## What Is A Two

A two-point perspective is a realistic drawing method and does not show any extreme low height or extreme high height.

This perspective is an ideal practice to draw still life objects and buildings that are in a distance when looking straight ahead at eye level.

The two-point perspective requires you to include your vanishing point at a distance from your main drawing, to give a realistic 3D impression on a flat surface.

The two-point perspective reflects realism which includes geometric objects and is often seen as the main method of linear perspective drawing.

It is most commonly used when the vertical edges of the objects are parallel to the canvas plane, with vertical lines being truly parallel to one another.

Two-point perspective is usually associated with the orientation of the elements.

## Draw A Sphere Easily Using Ellipses

So as you can see here for the sphere with just two additional ellipses I got here the transformation from a simple circle in 2D to a sphere in 3D. And when I join here Ive got extra access which is going to help me to better visualize tree dimensions.

When you draw this, lets say to explain how to confirm this sphere here but cut this little ellipse that cut the sphere in two is that you can imagine that this is actually from the top view a circle which is on the plane.

The **circle is embedded in the square** in perspective. Then I draw the contour line and I got the x and the z-axis and then I can draw the vertical to get the y-axis.

So in three dimensions, you have X, Y, and Z-axis going through the center of this sphere.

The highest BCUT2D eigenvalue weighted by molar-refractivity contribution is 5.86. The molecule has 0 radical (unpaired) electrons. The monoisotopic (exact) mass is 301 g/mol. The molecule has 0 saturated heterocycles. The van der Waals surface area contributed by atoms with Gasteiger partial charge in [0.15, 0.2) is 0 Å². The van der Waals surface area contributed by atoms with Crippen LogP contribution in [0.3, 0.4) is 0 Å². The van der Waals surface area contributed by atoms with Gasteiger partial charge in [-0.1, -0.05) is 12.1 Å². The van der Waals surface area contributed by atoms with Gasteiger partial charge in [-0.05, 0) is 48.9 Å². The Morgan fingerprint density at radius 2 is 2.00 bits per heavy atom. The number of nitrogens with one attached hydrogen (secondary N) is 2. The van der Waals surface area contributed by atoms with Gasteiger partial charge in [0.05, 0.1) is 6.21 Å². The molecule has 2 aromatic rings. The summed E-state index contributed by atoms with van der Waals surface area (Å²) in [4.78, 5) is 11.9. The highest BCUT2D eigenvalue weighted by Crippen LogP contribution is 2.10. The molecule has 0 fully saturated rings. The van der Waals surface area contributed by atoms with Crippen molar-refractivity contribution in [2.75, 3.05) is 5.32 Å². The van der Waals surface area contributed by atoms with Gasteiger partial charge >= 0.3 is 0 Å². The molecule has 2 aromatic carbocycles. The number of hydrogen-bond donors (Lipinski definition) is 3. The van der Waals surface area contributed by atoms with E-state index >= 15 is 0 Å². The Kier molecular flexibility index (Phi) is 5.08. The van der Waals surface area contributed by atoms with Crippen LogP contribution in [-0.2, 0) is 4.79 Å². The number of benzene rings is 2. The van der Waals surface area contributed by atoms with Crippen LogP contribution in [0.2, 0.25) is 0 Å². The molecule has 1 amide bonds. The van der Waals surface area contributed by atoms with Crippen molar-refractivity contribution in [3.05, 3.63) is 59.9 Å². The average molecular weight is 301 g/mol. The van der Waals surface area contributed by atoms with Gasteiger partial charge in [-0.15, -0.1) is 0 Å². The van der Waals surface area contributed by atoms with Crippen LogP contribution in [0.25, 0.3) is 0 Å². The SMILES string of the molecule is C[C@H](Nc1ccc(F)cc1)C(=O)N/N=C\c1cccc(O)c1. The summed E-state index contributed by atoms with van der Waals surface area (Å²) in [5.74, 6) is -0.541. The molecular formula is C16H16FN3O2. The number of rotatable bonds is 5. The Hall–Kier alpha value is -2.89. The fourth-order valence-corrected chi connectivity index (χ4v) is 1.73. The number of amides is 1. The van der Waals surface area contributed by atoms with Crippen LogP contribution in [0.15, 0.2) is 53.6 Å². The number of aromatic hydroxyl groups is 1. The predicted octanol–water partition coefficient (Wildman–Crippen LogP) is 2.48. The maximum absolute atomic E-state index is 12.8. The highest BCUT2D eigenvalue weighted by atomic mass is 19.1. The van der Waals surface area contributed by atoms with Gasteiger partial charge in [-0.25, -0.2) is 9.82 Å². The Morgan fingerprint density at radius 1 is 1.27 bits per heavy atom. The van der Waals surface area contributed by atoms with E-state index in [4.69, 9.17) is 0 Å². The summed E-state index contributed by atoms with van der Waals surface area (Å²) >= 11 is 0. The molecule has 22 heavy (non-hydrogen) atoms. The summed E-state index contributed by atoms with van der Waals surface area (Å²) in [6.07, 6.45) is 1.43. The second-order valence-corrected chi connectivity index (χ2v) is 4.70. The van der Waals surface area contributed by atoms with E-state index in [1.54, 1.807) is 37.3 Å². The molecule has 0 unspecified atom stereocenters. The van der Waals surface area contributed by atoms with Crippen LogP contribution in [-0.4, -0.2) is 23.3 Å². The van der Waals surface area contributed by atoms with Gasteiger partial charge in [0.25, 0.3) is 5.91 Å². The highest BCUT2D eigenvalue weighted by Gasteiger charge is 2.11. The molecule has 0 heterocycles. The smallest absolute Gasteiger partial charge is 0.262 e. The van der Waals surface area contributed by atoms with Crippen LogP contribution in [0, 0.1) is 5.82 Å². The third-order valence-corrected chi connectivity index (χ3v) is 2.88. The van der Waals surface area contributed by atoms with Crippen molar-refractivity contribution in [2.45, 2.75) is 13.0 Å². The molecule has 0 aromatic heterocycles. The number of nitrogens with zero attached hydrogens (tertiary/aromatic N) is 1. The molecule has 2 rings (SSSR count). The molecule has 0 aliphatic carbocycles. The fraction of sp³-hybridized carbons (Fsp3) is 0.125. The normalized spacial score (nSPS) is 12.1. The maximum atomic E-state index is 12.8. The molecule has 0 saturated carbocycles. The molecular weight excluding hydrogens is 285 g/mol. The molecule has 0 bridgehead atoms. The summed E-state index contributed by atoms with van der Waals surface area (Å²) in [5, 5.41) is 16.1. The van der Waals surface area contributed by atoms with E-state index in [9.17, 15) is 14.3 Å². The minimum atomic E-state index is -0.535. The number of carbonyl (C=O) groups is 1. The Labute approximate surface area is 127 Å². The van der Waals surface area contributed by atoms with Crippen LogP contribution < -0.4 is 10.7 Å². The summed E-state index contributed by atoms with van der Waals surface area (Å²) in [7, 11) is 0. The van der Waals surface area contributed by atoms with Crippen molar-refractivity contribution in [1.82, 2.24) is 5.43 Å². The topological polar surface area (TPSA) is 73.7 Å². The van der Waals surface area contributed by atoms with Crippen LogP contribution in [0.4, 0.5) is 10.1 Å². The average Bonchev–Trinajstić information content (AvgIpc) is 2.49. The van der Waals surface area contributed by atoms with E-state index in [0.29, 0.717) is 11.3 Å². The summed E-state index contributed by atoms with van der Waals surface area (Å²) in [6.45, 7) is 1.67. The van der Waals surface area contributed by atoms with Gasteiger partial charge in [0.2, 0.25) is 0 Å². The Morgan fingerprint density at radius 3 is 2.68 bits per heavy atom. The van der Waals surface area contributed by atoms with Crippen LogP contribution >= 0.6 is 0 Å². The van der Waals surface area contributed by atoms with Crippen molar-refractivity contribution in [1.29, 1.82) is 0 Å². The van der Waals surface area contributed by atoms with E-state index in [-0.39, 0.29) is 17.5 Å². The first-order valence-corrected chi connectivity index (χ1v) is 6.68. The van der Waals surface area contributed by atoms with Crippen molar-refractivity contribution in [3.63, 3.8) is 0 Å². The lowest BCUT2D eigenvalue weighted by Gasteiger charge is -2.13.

It is pretty magic, right?

So here is a quick preview of what you can do with these three simple forms of perspective.

So here from the top view, basically you have a square, you have a circle which is inside and then you draw the diagonals. And the diagonals, you will draw the contour lines that split the square and the circle in two vertically, horizontally. So you have four parts.Okay, four equal parts. **Its like a game.**

So I invite you to not hesitate to make a pause on this video to rewind a bit and draw with me at the same time.

Here we go like for the cylinder is actually the same logic. You have to think that the ellipse is actually a circle for the top view and is embedded in the square.

## Now Here Are A Few More Examples Of Drawing Cylinders In Different Positions

Draw this cylinder, just like the first cylinder, except this time dont draw the ovals on top of each otherdraw one to the right and a bit above the first oval. Then connect them.

In this above ovalyou will draw 2 circles.overlapping each other. Then draw a plus sign in the center of each circle. Then connect the 2 circles where the center isas seen in the picture above.

In the example above, the cylinder is on its side as if it is going to fall soon. Just draw 2 ovals that are slanted a bitthe top one is a bit to the left and above the first oval.then just connect them with 2 lines.

This cylinder in cut up to show you how you would draw a shape out of the cylinder.

The light strikes the cylinder from the left in the picture above. Receding around their contours to our right we find the half tone, shadow, and reflected light. To the cylinders base are the strongest values the case shadows.

In this cylinder, the light source is directly in front of it. Here you will see that the high light is centered on the object. You will then notice that the object takes form and solidity, as it is shaded on each side of its high light. The shading follows the logical order of half tone, shadow, and reflected light.

To draw a cast shadow of a standing cylinder, do the following :